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Some aspects on faunistics and ecology of chironomidae larvae in lake Tanganyika and the Ntahangwa river
Janssens de Bisthoven, L.; Theunissen, B.; Vandelannoote, A.; Ollevier, F.P. (1993). Some aspects on faunistics and ecology of chironomidae larvae in lake Tanganyika and the Ntahangwa river. Belg. J. Zool. 123(Suppl. 1): 36-37
In: Belgian Journal of Zoology. Koninklijke Belgische Vereniging voor Dierkunde = Société royale zoologique de Belgique: Gent. ISSN 0777-6276; e-ISSN 2295-0451, more
Peer reviewed article  

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  • Janssens de Bisthoven, L.
  • Theunissen, B.
  • Vandelannoote, A.
  • Ollevier, F.P., more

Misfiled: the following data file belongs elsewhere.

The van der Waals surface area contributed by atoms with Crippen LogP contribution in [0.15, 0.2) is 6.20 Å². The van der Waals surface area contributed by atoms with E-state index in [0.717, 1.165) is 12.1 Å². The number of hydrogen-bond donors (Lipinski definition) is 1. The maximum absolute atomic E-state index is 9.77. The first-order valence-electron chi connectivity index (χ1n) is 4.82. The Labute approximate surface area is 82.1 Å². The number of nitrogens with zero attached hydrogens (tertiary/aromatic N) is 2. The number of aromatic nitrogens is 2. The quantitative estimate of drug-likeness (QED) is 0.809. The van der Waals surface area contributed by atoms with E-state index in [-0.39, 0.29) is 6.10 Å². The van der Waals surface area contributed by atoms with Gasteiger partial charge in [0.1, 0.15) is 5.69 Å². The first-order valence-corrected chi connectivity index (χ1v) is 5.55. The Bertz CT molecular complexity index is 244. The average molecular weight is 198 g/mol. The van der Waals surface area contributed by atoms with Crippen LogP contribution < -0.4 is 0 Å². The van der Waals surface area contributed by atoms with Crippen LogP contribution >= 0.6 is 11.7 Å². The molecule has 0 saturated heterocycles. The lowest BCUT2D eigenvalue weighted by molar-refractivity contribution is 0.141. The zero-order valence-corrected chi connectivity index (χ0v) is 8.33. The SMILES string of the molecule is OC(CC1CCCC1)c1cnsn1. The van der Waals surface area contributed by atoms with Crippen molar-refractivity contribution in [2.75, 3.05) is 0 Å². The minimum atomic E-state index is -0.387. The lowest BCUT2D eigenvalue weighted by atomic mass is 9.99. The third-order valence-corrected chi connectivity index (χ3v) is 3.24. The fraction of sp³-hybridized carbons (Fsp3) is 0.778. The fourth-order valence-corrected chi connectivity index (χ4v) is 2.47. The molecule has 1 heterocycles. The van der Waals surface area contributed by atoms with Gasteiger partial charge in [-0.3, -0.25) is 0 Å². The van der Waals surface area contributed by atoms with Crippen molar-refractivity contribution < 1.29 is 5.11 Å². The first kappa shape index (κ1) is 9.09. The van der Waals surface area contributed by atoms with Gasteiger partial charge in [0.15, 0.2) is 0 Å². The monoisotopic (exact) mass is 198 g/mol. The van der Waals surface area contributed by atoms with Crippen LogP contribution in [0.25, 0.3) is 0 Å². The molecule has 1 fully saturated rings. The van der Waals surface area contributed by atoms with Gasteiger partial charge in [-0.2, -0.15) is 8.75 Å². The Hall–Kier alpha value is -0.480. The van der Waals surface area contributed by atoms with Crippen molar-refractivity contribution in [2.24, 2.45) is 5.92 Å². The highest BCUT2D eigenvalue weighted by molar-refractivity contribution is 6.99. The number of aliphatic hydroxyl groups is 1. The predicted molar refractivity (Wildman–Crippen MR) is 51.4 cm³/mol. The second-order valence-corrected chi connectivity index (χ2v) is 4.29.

A first contribution to the knowledge of the chironomid larvae in the Northern Bay of Lake Tanganyika and the River Ntahangwa (Burundi) is presented. In total, 32 different larval types were recovered from littoral and profundal (max. depth 64 m) ponar samples in Gitaza and Bujumbura Bay and from two series of handnet samples along the River Ntahangwa. Most genera differed by their diagnosis in some details from the diagnoses given in 'Chironomidae of the Holarctic region, Part 1 Larvae' (1). Following genera could however be recognized with certainty: Paratanytarsus, Tanytarsus, Cricotopus, Microchironomus and Polypedilum. Four genera are new to 'the catalogue of the Diptera of the Afrotropical region' (2): Paratanytarsus, Parachaetocladius, Zavrelimyia and Rheopelopia. The chironomid taxocenes are different in Lake Tanganyika and the River Ntahangwa. Three species of Polypedilum and one of Cladotanytarsus have a characteristic litoral distribution (sandy substrate), while Clinotanypus, a Chironomini genus, Microchironomus and Procladius are sublitoral (20-35 m depth) to profundal (the last two species up to 64 m depth)(fine sand, silt and mica particles). The larval densities in the lake never exceeded 200 individuals.m-2. For the River Ntahangwa we observed a spatial and temporal succession of chironomid species: the ratio Chironomini/Orthocladiinae increased steadily with increasing eutrophication downstream the river, which receives domestic sewage from the city of Bujumbura. Densities were higher during the dry season than at the beginning of the rainy season. Moreover, species dominance downstream was different in the dry and in the rainy season. Especially the oligotrophic Lake Tanganyika, of great economic and ecological value and threatened by pesticide and urban pollution, should carefully he monitored for changes in chironomid diversity and temporal and spatial patterns, as these are known to exhibit some value as pollution bioindicators.(1) T. WIEDERHaLM Ed. (1983). Ent. Scand. Suppl. Suppl. 19,pp.457.(2) P. FREEMAN and P.S. CRANSTAN (1980). Catalogue of the Diptera of the Afrotropical region. R. W .Crosskey Ed., British Museum (Nat. Hist.): 175-202.

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